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  • Caffeine Facts Myths

    Caffeine: it’s a substance that’s been used for centuries, in countries around the world, and extensively studied by researchers. Yet despite the wealth of scientific data that exists, many feel confused about it. How do you distinguish the facts about caffeine from the myths? Below are five popular beliefs about caffeine—do you know which are true and which are false?

    Caffeine Facts & Myths The chemistry Is right, but how about these caffeine related myths? Photo: Greg Rodgers

    Caffeine Is Bad For You

    The origin of this belief is unclear, though some think it arose because coffee consumption is often paired with other unhealthy lifestyle choices, like smoking or eating trans-fat-laden doughnuts. However, the bulk of current research suggests that there are no health risks associated with regular, moderate caffeine consumption (the equivalent of up to four cups of coffee a day).

    Indeed, some studies suggest that caffeinated beverages like coffee and tea may have health benefits. Regular coffee consumption is linked to a reduced risk of type II diabetes and some cancers, while teas have antioxidant and anti-inflammatory properties. While a normal intake of caffeine is likely to be safe, there are risks associated with very high intakes (about 500 milligrams or more at once). An overdose of caffeine can cause anxiety, muscle twitching, rapid heartbeat, and stomach distress, among other symptoms.

    The verdict: false for most people, though very high doses can be dangerous.

    Caffeine Dehydrates you

    The idea that caffeinated beverages are dehydrating is a widespread belief, but is it true?
    Studies have shown that caffeine does have a diuretic effect, meaning that it increases water loss from the body. However, in most cases, any potential water loss is offset by the water consumed as part of the caffeinated beverage. The average cup of coffee, for instance, is 98% water.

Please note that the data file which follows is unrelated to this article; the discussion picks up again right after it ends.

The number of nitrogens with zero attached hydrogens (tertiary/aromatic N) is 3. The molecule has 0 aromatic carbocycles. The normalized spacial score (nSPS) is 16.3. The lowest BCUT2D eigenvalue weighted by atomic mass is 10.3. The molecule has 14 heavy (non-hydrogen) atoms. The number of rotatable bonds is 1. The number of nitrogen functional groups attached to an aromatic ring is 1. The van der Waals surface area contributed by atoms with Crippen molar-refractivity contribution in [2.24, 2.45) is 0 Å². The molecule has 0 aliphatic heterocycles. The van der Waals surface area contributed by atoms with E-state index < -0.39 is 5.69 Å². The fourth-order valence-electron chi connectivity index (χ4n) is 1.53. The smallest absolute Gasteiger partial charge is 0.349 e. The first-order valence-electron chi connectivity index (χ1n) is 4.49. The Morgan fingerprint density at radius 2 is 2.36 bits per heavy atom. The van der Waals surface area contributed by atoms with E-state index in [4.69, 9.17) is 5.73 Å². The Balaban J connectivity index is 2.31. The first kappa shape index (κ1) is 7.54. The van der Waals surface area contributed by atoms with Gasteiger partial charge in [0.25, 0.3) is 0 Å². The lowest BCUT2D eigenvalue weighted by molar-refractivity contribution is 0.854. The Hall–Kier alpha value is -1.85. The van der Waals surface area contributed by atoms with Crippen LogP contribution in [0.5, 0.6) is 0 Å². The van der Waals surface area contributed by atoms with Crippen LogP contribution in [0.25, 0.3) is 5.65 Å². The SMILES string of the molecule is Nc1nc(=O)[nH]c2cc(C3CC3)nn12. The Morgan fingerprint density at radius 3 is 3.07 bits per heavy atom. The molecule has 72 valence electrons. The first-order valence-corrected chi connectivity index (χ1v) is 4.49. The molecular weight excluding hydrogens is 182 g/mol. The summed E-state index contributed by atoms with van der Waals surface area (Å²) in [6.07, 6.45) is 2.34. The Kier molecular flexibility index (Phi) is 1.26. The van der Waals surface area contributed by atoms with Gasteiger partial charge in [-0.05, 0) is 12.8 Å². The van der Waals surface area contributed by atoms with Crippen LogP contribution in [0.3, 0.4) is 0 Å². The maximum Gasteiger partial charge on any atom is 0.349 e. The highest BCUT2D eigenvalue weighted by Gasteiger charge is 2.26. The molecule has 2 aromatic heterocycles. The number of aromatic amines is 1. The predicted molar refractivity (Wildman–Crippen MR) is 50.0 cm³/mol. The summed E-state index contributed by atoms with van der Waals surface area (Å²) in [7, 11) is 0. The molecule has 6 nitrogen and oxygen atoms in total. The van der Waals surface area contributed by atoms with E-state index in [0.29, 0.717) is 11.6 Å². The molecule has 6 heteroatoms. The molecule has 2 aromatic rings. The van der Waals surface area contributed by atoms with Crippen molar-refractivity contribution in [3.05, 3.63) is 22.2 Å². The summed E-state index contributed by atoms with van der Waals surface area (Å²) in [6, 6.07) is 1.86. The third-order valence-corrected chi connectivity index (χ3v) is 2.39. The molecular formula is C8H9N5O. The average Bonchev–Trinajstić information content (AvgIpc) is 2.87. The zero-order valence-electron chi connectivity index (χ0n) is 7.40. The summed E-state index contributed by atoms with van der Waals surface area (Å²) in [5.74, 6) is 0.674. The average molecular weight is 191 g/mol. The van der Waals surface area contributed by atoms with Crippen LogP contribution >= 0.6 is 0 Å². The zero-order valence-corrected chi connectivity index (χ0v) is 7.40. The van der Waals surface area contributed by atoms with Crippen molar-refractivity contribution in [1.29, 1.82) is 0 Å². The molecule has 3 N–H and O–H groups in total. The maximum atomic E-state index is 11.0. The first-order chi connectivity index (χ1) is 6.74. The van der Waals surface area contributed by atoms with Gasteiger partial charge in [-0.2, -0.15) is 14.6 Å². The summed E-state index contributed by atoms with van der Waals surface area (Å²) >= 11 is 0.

Additionally, some studies suggest that the diuretic effect of caffeine is more pronounced in people who don’t regularly consume the substance; for regular coffee and tea drinkers, the effect will be weaker.

    The verdict: false, for most intents and purposes.

    Caffeine Can Help You Lose Weight

    Many people believe in a link between caffeine and weight loss, and it’s true that caffeine is added to many diet supplements for its supposed metabolism-boosting and appetite-suppressing properties. But does it really work?

    The evidence is mixed—some studies have found that caffeine did reduce subjects’ appetite, but other studies have found no appetite reduction effect from caffeine. While caffeine can stimulate the metabolism, most experts agree that the fat-burning effect is likely to be minimal, and out-weighed by other factors that affect weight loss. Studies do suggest, however, that caffeine can give you a performance-enhancing boost in the gym. Athletes who consume a small amount of caffeine before a workout have been found to exert more energy and burn more calories.

    The verdict: Partly true, but the effect is likely to be small, and to vary by individual.

    Caffeine Can Sober You Up

    Someone who’s had too much alcohol might ask for coffee or an energy drink to “snap them out of it,” but does it really work? While caffeine can create a feeling of alertness that hides alcohol’s depressant effects, it cannot reduce or counteract the effects of alcohol. In fact, it can be dangerous to combine the two substances, as drinkers who are stimulated by the caffeine may not realize how much alcohol they have consumed. People who combine alcohol and caffeinated beverages are also more likely to binge drink.

    The verdict: false.

    Caffeine Is Addictive—And Quitting It Can Cause Withdrawal Symptoms

    Many people are familiar with the “caffeine headache” that results when you skip your regular morning coffee, and as a result, the idea that caffeine is addictive has taken hold in the popular imagination. But is it true?

    People don’t use caffeine compulsively and pathologically enough to qualify as “addicts” in the strict sense of the word, but many people have developed a physical dependence on caffeine. A physical dependence occurs when a substance is used chronically, and the body undergoes physiological changes to accommodate it. Studies have shown that people who consume 100 milligrams of caffeine a day (about the amount in one cup of coffee) can develop a dependence on the substance.

    Physical dependence on caffeine is why many people who suddenly stop their regular consumption will experience a variety of side effects, including headaches, irritability, fatigue, and difficulty concentrating. But the majority will find that these symptoms pass within a week or two, and the withdrawal from caffeine is not dangerous like withdrawals from illicit drugs are.